Photo: Visit the "Gundestrup Cauldron" entry on Wikipedia; this displays Plate "A" with the horned figure said by some to be Cernunnos the Celtic horned god-- and a few to be an antlered shaman as "yogic adept" clutching a Hindu "naga" snake.


Anonymous said...

Very interesting post a Fhionnchú ! Returning from NY today with a pain in my heart x Was delighted to read your update x

Fionnchú said...

Tá dea-mhéin agamsa dhuitsa. Ba mhór an gar dá mbeadh tusa níos fearr sa bhaile anois aríst, a hEabha. Dála an scéil, scríobh mé an lá eile faoi do ghreásán-suíomh anseo.

tamerlane said...

One of my ancestors, and one of my horse's ancestors fought on opposite sides at the Battle of the Boyne. (Horse won.)

Fionnchú said...

Reminds me of Brendan Behan's similar Hibernian wit: defining an Anglo-Irishman as "a Protestant with a horse." Worth over five pounds, naturally!

Hue Hai said...

I'm curious if any Buddhist books (classical or modern) have been translated into any Celtic languages). I understand there's a bit 'o Buddhism in Wales, Cornwall, etc..., but I wonder if Celtic language resources on Buddhism exist. Email me if you know, please! amerimonk at g mail dot com. Thanks!

(note to readers: please do not use this email address for any commercial purposes.)

Fionnchú said...

Hue Hai, thanks for a great question. I admit being so immersed in the Irish alone I did not have time to seek out Welsh or Cornish comparisons, but I asked a medievalist and Celticist in the know if he knew of any works translated, and he did not. Until the 1800s there was not any real contact with the Buddhist tradition in the West beyond garbled hearsay. Stephen Batchelor's book "The Awakening of the West" (reviewed by me on Amazon US and this blog) documents well this situation.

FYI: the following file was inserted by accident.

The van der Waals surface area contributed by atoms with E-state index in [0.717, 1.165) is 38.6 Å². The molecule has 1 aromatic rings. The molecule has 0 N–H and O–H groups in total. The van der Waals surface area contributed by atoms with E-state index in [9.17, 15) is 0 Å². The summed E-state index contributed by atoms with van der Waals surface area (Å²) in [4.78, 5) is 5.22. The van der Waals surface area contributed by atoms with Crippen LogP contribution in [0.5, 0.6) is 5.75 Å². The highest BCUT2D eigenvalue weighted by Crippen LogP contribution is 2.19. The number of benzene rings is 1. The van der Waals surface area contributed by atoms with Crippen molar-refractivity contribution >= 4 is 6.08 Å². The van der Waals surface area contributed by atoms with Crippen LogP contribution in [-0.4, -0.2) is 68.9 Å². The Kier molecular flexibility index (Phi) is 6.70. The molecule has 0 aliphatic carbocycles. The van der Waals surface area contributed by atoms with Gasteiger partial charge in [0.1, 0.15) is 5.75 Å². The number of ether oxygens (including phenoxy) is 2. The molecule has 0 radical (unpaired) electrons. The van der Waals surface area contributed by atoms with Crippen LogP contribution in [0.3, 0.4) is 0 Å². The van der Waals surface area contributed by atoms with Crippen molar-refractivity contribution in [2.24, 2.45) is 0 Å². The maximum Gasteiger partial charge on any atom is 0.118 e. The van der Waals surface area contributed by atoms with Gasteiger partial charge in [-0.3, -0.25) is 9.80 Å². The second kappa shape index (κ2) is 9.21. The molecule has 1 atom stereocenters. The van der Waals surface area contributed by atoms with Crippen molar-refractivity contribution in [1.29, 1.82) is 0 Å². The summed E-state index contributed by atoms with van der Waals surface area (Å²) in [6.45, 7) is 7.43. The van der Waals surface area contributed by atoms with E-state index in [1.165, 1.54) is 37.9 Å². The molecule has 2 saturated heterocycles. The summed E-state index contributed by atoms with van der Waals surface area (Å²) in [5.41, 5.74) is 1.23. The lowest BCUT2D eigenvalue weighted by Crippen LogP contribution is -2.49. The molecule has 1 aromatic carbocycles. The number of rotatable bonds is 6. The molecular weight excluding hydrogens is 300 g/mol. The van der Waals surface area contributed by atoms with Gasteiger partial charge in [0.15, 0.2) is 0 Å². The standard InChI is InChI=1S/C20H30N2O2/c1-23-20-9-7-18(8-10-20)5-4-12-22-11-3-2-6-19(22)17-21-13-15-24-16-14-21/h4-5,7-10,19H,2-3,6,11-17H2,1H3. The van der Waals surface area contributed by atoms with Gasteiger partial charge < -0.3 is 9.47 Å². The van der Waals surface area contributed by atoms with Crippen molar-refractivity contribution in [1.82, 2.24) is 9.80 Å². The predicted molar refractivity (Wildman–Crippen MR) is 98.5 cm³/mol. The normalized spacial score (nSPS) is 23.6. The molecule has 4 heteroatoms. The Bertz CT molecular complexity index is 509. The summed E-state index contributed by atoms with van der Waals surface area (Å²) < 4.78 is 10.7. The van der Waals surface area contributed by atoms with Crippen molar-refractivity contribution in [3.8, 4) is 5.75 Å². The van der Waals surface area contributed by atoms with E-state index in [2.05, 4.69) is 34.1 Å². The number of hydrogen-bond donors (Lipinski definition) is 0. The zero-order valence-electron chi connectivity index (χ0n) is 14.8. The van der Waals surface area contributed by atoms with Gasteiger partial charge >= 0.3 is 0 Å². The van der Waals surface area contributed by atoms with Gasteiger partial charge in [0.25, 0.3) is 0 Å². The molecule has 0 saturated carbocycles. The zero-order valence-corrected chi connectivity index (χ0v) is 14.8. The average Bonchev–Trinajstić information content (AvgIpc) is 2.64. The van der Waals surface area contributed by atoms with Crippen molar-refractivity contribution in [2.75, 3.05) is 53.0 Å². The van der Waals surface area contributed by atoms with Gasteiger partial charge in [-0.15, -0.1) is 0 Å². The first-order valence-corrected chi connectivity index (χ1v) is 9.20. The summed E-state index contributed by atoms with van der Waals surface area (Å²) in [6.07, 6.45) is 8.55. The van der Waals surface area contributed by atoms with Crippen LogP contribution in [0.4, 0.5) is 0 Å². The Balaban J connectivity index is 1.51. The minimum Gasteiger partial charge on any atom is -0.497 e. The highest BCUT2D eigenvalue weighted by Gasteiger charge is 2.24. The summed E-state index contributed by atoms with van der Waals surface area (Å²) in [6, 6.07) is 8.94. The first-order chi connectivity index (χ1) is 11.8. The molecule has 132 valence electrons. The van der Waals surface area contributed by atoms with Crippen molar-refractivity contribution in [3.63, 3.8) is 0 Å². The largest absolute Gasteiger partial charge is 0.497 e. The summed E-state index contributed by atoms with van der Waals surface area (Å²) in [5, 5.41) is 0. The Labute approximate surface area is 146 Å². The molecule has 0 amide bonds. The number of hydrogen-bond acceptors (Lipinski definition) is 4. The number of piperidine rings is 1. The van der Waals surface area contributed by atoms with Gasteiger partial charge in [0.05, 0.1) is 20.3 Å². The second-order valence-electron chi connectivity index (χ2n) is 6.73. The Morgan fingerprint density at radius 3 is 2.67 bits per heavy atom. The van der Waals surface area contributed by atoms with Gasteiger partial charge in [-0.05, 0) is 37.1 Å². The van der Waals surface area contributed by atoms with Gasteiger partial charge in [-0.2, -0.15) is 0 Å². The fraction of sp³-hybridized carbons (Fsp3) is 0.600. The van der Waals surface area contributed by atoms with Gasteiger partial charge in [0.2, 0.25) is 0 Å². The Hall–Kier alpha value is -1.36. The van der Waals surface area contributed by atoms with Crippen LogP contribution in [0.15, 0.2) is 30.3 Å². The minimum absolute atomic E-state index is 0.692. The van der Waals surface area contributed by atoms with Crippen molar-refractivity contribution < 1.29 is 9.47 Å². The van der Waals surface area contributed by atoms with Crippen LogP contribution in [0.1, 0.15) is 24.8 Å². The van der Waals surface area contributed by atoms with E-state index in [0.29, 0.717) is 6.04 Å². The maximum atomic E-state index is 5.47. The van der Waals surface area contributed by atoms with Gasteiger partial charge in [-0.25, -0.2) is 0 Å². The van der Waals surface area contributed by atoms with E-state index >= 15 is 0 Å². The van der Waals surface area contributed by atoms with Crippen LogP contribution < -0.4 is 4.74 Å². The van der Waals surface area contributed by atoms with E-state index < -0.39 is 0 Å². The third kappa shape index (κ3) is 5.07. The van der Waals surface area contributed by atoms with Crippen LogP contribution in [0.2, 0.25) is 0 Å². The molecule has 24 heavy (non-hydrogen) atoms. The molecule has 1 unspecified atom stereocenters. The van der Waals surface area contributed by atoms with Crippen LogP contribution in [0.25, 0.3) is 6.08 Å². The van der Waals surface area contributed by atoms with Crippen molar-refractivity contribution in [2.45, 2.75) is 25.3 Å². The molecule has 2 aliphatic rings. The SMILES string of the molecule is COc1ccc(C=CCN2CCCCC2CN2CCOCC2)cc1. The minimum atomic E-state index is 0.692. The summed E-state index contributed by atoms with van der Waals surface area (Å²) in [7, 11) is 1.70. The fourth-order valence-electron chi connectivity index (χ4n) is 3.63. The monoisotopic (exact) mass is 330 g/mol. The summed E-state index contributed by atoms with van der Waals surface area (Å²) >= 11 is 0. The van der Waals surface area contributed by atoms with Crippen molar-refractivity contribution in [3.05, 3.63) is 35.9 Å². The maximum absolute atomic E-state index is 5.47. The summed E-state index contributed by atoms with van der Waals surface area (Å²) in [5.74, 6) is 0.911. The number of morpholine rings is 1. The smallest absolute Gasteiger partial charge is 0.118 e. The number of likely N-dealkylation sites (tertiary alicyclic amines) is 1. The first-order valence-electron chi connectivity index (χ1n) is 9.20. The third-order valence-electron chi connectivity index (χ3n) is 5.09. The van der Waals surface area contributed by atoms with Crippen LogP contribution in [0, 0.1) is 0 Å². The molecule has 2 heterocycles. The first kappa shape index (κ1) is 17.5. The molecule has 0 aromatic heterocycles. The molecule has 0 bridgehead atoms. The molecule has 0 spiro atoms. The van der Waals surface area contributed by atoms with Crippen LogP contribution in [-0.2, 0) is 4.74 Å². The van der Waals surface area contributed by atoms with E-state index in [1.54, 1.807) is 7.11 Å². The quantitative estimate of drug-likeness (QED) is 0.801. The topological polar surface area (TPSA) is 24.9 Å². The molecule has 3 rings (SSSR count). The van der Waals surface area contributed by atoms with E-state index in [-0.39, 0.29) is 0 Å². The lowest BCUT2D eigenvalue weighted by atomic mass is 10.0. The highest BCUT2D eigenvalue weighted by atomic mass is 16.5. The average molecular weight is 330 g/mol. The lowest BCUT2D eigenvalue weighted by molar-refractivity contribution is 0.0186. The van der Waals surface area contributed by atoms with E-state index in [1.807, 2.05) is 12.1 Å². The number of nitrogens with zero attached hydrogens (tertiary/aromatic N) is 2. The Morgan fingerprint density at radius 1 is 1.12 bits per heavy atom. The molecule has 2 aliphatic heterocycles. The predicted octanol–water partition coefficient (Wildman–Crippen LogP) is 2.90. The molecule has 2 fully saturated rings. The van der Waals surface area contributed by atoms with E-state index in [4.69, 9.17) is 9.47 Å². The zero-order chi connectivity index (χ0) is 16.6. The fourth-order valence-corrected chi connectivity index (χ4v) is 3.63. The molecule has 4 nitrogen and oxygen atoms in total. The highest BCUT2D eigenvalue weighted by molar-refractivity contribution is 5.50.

I also did a search yesterday to double-check the Irish but and came up empty again. The only allusions to Buddhism even being covered in passing appear, as Professor Laurence Cox & Maria Griffin note in their article in the Journal of Global Buddhism 10 (2009): 93-126 on the history of Irish Buddhism, are brief indeed. See the article:
"Border Country Dharma"

Cox & Griffin are preparing a longer book on this topic; their revised essay will appear as will my updated and condensed one in "Alternative Spiritualities in Ireland" perhaps to be published in book form later this year. It's in the editing stage now. My essay did delve into one point the earlier "Gundestrup" one did not that is relevant. There was a FWBO puja book put out by the Samyedzong center in Dublin and they had one translation of the Heart Sutra into Irish. That's all I could find. But, I will now keep my eye out for Welsh or other Celtic translations. Odds are, however, very long that any will turn up.

Best wishes, and I cross-posted this on the blog in case any body else stumbles on it and can enlighten you or me...John L. Murphy / Fionnchu